Give Tom Osborne credit for reading between the lines.
It was the summer of 1959 and he was a young quarterback looking to latch on with the San Francisco 49ers. Problem was, there were a couple of talented players in front of him on the depth chart, and they weren’t going anywhere any time soon.
“Red Hickey was the coach and he called me into his office,” Osborne said. “He said, ‘We’ve got two quarterbacks – Y.A. Tittle and John Brodie – and we’re only going to keep two. If you think you can beat one of them out, go ahead and do it.’
“I kind of got the drift of what he was saying, so I just said, ‘Well, I guess I could try to be a receiver.’”
Osborne, the architect of Nebraska’s football dynasties of yesteryear and the program’s current Athletic Director, is responsible for molding young men like Roger Craig, Tom Rathman and Jamie Williams in college before they joined the 49ers. As it turns out, the 49ers are partly responsible for Osborne’s rise to football coaching’s highest echelon.
Tittle and Brodie – the first two great quarterbacks in the franchise’s rich lineage of signal-callers – proved to be insurmountable competition, so Osborne eventually made the switch to wide receiver. Still, Osborne found himself buried on the depth chart behind such players as the late, great R.C. Owens, Clyde Conner and Billy Owens.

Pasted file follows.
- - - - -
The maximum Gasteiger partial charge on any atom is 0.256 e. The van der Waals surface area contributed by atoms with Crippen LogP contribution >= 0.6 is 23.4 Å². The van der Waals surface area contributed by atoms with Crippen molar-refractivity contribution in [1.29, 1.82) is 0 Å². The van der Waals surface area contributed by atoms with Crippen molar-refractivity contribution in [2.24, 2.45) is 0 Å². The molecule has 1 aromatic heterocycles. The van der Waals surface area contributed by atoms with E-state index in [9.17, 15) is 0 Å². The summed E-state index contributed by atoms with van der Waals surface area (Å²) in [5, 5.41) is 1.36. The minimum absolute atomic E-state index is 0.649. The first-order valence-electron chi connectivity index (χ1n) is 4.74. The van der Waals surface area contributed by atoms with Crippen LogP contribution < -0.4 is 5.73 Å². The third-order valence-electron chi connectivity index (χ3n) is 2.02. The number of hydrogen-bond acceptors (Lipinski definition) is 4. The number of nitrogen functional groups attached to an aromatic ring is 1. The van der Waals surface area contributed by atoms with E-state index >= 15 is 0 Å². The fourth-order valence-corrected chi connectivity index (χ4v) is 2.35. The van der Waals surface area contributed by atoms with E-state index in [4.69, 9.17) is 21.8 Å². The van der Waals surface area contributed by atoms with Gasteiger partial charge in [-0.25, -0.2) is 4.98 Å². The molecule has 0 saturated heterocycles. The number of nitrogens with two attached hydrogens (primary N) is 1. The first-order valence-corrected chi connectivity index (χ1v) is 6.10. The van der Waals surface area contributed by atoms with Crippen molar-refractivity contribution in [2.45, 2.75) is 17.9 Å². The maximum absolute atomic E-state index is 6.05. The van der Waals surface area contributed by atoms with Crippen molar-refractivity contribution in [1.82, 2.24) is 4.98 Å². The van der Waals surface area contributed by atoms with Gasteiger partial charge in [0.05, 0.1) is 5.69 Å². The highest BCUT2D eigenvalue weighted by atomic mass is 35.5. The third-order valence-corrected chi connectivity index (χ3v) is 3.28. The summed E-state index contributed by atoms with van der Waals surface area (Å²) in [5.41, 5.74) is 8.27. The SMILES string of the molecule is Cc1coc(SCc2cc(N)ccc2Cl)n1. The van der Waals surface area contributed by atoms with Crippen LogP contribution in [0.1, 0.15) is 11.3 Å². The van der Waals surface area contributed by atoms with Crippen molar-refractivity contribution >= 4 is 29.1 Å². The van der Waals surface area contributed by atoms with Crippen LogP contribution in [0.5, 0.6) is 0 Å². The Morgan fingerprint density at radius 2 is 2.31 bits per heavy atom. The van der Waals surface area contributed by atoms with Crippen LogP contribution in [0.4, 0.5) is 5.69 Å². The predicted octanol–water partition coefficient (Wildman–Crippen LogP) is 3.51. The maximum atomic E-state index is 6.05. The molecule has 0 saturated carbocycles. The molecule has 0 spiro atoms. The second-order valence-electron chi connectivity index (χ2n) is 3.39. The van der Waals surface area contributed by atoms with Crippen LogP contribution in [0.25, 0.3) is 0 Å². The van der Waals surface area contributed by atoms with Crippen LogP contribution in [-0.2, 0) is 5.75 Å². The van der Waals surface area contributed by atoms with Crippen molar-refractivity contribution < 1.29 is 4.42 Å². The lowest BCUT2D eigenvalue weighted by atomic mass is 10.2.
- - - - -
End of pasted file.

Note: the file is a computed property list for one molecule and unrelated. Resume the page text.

He stayed on the 49ers taxi squad (it’s now known as the practice squad) until the 1960 season, when he played a few preseason games and eventually got picked up by the Washington Redskins. Following a two-season stint with the Redskins that ended with a nagging hamstring injury, Osborne decided to trade in his cleats for a clipboard and a whistle.
“I gave up pro football and came back to the University of Nebraska, went to graduate school and started coaching,” Osborne said.
With 255 wins, three national championships and countless awards during his time at the helm of Nebraska’s program, it looks like Osborne made the right decision.
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